The Good Life France

Everything You Want to Know About France and More...

The role of the Notaire in France

 Notaires in France

The role of the Notaire in France is critical to several aspects of daily French life.

What is a notaire?

A Notaire is a legal specialist who is self-employed but has public authorityand is vested with the privileges of official authority which he or she receives from the State.

A Notaire is a public officer who will operate in all areas of law including family, property inheritance, asset, company law, countryside law, local authorities, etc.

The Notaire in France acts on behalf of the State and is appointed by the Minister of Justice, and the fact that an instrument is drawn up by a Notaire is a guarantee of its legality and authenticity.

Although he has a public authority, the Notaire operates on a self-employed basis and is responsible for his own office and is paid by his clients (and not the taxpayers) on the basis of a rate fixed by the State for the services he provides.

Notaire are located throughout the country according to a zoning system worked out by the Minister of Justice to best serve the needs of the population. Notarial offices are not subject to “numerus clausus” restrictions which would limit the number of Notaires operating at any one area.

The Notaire is empowered to authenticate instruments by affixing his seal and signature. By doing so, he or she officially witnesses the wishes expressed by the signatories and gives his personal guarantee regarding the content and date of the instrument.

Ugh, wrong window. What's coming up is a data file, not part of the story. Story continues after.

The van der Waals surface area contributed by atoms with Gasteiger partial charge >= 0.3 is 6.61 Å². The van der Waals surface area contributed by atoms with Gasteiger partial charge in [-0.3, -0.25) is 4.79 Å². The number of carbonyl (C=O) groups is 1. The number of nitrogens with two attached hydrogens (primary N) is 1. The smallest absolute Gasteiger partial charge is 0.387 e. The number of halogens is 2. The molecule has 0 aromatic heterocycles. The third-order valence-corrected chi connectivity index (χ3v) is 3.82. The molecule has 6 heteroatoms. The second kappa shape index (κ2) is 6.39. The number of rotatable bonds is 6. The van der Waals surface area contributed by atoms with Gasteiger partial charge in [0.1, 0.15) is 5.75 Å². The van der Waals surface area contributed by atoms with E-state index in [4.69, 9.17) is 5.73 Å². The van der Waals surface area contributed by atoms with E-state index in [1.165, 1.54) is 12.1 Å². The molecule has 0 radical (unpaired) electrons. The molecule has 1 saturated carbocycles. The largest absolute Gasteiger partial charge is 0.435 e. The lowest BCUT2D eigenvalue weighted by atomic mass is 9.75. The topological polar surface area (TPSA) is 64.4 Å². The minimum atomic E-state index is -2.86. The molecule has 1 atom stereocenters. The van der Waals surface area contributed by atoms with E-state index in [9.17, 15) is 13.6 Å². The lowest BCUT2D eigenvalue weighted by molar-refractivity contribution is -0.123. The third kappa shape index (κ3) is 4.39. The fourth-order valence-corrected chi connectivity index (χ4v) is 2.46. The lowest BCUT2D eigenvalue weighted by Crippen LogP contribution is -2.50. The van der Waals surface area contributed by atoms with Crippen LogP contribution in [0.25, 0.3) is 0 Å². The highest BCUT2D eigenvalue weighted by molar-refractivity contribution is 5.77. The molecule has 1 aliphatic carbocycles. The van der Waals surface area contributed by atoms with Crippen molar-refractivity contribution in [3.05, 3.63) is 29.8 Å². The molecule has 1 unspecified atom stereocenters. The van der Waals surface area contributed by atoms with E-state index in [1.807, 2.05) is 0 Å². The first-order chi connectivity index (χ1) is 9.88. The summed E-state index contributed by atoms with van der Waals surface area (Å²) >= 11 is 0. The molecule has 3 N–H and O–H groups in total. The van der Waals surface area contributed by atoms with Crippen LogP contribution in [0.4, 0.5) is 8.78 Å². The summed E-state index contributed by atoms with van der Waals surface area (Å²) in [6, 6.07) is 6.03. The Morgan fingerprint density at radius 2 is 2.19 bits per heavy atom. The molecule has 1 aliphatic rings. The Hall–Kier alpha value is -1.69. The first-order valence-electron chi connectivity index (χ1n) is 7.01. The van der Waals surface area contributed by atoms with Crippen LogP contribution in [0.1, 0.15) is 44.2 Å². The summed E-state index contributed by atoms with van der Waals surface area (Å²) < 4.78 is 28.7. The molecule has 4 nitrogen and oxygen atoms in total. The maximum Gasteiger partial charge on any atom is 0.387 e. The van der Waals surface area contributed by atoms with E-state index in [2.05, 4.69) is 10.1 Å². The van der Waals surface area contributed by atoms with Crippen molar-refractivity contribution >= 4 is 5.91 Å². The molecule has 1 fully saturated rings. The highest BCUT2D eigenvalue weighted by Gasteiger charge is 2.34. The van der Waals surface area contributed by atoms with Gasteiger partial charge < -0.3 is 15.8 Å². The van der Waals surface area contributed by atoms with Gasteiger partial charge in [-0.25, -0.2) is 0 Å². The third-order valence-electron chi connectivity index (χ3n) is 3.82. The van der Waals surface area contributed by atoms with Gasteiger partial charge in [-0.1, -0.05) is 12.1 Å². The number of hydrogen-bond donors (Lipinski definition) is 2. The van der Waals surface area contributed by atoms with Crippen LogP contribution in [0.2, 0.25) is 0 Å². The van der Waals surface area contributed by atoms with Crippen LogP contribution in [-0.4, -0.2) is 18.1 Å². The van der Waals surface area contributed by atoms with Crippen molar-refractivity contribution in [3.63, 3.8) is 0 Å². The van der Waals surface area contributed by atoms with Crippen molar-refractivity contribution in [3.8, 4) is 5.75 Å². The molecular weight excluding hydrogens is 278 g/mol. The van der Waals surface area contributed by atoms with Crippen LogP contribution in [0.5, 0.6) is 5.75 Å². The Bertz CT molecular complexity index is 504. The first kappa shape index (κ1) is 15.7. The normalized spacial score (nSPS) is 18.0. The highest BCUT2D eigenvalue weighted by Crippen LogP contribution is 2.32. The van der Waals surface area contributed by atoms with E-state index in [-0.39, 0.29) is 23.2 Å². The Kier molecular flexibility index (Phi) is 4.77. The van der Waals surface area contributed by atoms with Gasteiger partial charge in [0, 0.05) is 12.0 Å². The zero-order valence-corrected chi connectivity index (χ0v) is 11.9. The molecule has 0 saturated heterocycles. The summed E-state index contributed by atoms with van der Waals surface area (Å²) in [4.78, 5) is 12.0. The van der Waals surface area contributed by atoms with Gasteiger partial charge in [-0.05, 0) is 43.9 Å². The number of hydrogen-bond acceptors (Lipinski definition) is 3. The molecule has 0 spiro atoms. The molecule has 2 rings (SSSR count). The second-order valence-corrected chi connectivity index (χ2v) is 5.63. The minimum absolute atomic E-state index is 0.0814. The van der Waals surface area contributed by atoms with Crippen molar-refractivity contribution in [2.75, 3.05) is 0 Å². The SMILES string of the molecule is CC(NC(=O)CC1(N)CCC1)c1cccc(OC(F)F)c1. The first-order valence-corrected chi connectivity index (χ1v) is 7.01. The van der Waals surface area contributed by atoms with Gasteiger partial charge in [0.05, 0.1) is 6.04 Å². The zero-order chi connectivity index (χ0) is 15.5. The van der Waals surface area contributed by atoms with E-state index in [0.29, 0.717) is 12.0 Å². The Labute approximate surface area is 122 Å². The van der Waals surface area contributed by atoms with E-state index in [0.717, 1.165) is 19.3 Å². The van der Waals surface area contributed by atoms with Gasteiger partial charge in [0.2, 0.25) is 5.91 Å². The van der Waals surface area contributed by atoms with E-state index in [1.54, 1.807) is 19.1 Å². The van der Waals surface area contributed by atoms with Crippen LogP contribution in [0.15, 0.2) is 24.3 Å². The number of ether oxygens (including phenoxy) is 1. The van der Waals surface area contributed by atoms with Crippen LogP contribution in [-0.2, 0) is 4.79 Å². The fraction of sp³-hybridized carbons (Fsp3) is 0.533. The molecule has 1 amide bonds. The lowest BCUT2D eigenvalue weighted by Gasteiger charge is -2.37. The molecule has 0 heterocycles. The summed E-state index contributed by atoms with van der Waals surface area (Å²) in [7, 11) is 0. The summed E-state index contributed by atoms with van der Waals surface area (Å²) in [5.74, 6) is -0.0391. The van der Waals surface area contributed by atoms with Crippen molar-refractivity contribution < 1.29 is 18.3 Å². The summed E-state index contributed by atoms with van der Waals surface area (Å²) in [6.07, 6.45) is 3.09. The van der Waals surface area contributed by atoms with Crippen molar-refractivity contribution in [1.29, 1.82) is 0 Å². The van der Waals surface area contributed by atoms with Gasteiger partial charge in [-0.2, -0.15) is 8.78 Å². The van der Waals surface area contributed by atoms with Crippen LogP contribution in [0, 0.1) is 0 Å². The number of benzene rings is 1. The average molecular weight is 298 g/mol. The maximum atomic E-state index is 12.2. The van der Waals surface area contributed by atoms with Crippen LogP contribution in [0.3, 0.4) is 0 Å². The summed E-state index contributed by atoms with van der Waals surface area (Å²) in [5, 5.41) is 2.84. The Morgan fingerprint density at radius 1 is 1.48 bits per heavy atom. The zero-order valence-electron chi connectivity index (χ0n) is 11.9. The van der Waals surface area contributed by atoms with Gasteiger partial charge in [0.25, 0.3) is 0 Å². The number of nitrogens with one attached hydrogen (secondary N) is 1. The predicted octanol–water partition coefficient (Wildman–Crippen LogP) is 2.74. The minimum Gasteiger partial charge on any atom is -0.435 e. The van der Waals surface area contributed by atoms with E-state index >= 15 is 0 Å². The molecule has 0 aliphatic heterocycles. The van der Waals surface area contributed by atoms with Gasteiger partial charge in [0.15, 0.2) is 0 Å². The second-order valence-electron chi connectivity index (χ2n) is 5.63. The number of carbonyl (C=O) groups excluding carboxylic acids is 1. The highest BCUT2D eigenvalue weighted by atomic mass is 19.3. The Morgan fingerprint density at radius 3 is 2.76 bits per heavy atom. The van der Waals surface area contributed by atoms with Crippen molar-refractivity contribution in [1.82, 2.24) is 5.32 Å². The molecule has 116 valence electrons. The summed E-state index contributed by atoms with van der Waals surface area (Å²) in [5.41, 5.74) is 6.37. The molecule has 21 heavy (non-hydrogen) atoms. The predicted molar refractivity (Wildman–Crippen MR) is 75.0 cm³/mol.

Most foreigners in France are likely to have dealings with a Notaire when it comes to purchasing a property as Notaires are the only body legally empowered to handle the process on behalf of clients.

Choosing a Notaire is a personal matter but you may find that a mortgage broker or estate agent (immobilier) may have an established relationship who they will recommend – but the choice is entirely yours.

Notaire’s Fees

The sum paid to Notaires, which is commonly and mistakenly referred to as “Notaire’s costs”, actually comprises taxes, expenses and the Notaire’s remuneration.

The Notaire must collect a sum from the transaction that is payable to the State on behalf of his client. Approximate 80% of total costs but fees are variable according to the type of instrument and property.

The Notaire will charge for expenses which he will disburse on behalf of the client to pay various parties for costs of documents etc. – approximately 10% of the total costs.

The Notaire’s actual remuneration is about 10% of total costs.

You can find out more from the Notaires de France website.

Scroll to Top

Subscribe to The Good Life France Magazine

Enter your email address to subscribe. *

Subscribe to our weekly newsletter

Enter your email address to subscribe. *